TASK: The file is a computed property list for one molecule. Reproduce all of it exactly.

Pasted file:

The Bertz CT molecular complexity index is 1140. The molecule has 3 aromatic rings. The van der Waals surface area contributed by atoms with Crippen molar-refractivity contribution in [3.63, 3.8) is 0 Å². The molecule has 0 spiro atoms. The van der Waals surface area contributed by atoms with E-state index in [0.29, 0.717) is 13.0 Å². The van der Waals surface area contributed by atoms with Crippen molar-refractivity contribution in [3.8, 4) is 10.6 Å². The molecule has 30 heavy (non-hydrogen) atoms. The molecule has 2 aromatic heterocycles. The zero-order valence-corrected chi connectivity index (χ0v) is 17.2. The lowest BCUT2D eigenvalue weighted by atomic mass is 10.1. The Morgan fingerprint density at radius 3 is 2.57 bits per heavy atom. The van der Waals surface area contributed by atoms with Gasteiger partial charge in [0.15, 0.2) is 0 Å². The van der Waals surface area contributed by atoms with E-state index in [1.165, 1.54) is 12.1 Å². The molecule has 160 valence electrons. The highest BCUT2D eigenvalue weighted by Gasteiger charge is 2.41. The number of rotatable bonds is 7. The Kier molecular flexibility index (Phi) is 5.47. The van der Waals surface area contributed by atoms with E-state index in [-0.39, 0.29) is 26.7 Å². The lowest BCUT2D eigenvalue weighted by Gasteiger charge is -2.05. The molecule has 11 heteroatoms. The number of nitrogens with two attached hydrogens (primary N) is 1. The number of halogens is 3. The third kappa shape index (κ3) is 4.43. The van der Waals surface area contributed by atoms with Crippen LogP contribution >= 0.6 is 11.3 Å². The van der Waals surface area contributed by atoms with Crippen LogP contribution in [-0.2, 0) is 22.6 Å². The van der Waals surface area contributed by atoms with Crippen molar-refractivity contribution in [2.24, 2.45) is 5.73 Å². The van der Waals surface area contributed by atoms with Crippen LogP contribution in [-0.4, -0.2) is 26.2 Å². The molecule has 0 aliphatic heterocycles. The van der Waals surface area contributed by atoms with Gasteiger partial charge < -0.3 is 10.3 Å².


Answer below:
The Bertz CT molecular complexity index is 1140. The molecule has 3 aromatic rings. The van der Waals surface area contributed by atoms with Crippen molar-refractivity contribution in [3.63, 3.8) is 0 Å². The molecule has 0 spiro atoms. The van der Waals surface area contributed by atoms with E-state index in [0.29, 0.717) is 13.0 Å². The van der Waals surface area contributed by atoms with Crippen molar-refractivity contribution in [3.8, 4) is 10.6 Å². The molecule has 30 heavy (non-hydrogen) atoms. The molecule has 2 aromatic heterocycles. The zero-order valence-corrected chi connectivity index (χ0v) is 17.2. The lowest BCUT2D eigenvalue weighted by atomic mass is 10.1. The Morgan fingerprint density at radius 3 is 2.57 bits per heavy atom. The van der Waals surface area contributed by atoms with Gasteiger partial charge in [0.15, 0.2) is 0 Å². The van der Waals surface area contributed by atoms with E-state index in [1.165, 1.54) is 12.1 Å². The molecule has 160 valence electrons. The highest BCUT2D eigenvalue weighted by Gasteiger charge is 2.41. The number of rotatable bonds is 7. The Kier molecular flexibility index (Phi) is 5.47. The van der Waals surface area contributed by atoms with E-state index in [-0.39, 0.29) is 26.7 Å². The lowest BCUT2D eigenvalue weighted by Gasteiger charge is -2.05. The molecule has 11 heteroatoms. The number of nitrogens with two attached hydrogens (primary N) is 1. The number of halogens is 3. The third kappa shape index (κ3) is 4.43. The van der Waals surface area contributed by atoms with Crippen LogP contribution >= 0.6 is 11.3 Å². The van der Waals surface area contributed by atoms with Crippen LogP contribution in [-0.2, 0) is 22.6 Å². The van der Waals surface area contributed by atoms with Crippen molar-refractivity contribution in [2.24, 2.45) is 5.73 Å². The van der Waals surface area contributed by atoms with Crippen LogP contribution in [-0.4, -0.2) is 26.2 Å². The molecule has 0 aliphatic heterocycles. The van der Waals surface area contributed by atoms with Gasteiger partial charge < -0.3 is 10.3 Å².